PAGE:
3, 2, 1, impact…

I found that I’d grown fond of asking the question, “Are there any films that take place entirely within one room?” It wasn’t entirely clear why. In preparing for this  post I found a list of over 100 movies the compiler claims satisfy this query. Of these, I’ve seen barely 10% but none of them precisely tell me the answer is “Yes.”

Most of the movies on the list fall into the jump-scare horror and/or torture-porn buckets. However, the best example of almost one-room stories among those films I have scene would be Rear Window (Paramount Pictures, 1954). Even in this some of the action does take place elsewhere.

Why ask the question?

The central reason is one of motion – as it turns out. Movement is essential to drama. If nothing moves, we have a painting. They can, in a sense, tell a story. They can certain move us – emotionally. But that’s not really the same thing.

Movies can be art in and of themselves. A few spring to mind pointing that out. Segment 5 – Crows – in Akira Kurosawa’s Dreams (Warner Bros., 1990) and Episode 10 of Season 5 – Vincent and the Doctor – in new NuWho (BBC, 2010). Oddly enough both of these examples involve van Gogh.

The quintessential presentation of it, in my opinion, is Cameron at the Art Institute of Chicago.

moved


“This I thought was very relevant to Cameron—the tenderness of a mother and a child which he didn’t have.”

“I used it in this context to see – he’s looking at that little girl – which again is, a mother and a child. The closer he looks at the child, the less he sees, of course, with this style of painting. But the more he looks at it, there’s nothing there. He fears that the more you look at him (Cameron), the less you see. There isn’t anything there. That’s him.”

John Hughes


Seurat’s work was begun in 1884 but took two years to complete – placing it a century before the release of Ferris Bueller’s Day Off.

Migration-Tree-plan

The chart here is part of various “visual outlines” for Astral. This doesn’t only show each of the 62 interstellar colonies of Earth but the factions

As an outline, to me it shows the despair and paranoia of one of the villains. The chart demonstrates some of the incredible obstacles faced by a large portion of the society Astral examines. In making this image more than one scene coalesced for me that I hope will illustrate – in the writing – the suffering of one particular faction stemming from the policies of the powers that be.

Every journey will have obstacles; sometimes it starts with misplaced keys. Any trip might begin in a mix of fear and hope.

Toward the end of May I wrote about woe and joy in travel and quoted Dr. Henri Poincaré with regard to hope having somewhat more weight. He also once said, “The mind uses its faculty for creativity only when experience forces it to do so.”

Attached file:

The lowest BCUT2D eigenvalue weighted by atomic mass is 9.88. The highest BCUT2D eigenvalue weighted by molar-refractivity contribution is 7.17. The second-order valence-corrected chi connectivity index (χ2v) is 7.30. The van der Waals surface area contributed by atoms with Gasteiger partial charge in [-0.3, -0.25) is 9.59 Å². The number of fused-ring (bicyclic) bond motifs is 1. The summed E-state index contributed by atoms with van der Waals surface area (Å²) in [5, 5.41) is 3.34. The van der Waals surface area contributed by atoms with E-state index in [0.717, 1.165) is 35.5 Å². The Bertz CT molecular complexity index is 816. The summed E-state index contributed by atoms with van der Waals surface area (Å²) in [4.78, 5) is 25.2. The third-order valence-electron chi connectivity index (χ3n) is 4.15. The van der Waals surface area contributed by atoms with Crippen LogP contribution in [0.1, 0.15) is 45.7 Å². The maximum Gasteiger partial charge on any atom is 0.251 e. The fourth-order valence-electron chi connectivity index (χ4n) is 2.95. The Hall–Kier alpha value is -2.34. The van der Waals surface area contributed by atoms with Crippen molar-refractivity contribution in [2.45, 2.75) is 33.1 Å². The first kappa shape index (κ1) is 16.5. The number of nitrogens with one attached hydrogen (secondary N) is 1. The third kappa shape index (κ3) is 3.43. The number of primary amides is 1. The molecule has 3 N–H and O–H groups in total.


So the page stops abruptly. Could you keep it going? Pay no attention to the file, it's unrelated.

This is true both of writers and their characters.


the needs of the many…

There are probably no authors setting out to have a star or planet named in their honor. That said, very few would decline such homage. Asteroid 4659 and a crater on Mars bear the name Roddenberry. The creator of Star Trek likely didn’t include earning this sort of acknowledgement while developing the series.

Gene Roddenberry did, however, attempt to get the science right. He consulted scientists and engineers on a somewhat regular basis. He was also a student of his times and wanted to present entertaining adventures about the future blended with relevant social commentary. Nichelle Nichols, the original Uhura, famously tells a story that each episode was meant to be a modern morality play.

Countless people recount that original Trek inspired their choice of careers while not necessarily having achieving Roddenberry’s dream of humanity at peace with itself and unafraid of its future in mind. This phenomenon is not limited to math and technology either; I know of at least one lawyer who found the trial of Spock in the episode “Menagerie” fascinating enough to prompt study of jurisprudence. The humanism and idealism of Star Trek are very important facets of my long-standing desire to write and make art.

arrowhead

Many fans consider the reboot of the franchise to be less than worthy of the title and have branded it – somewhat pejoratively – as the “Abramsverse” or “NuTrek”. Paramount and CBS have recently attempted to get ahead of these descriptions. They’d like us to call it “The Kelvin Timeline”.

Chris Pine is the second actor to portray Captain Kirk. He has been quoted as giving the following response regarding the franchise shifting away from speculative futurism in favor of presenting an action thriller.

You can’t make a cerebral Star Trek in 2016. It just wouldn’t work in today’s marketplace. You can hide things in there – Star Trek Into Darkness has crazy, really demanding questions and themes, but you have to hide it under the guise of wham-bam explosions and planets blowing up. It’s very, very tricky. The question that our movie poses in ‘Does the Federation mean anything? And in a world where everybody’s trying to kill one another all of the time, that’s an important thing. Is working together important? Should we all go our separate ways? Does being united against something mean anything?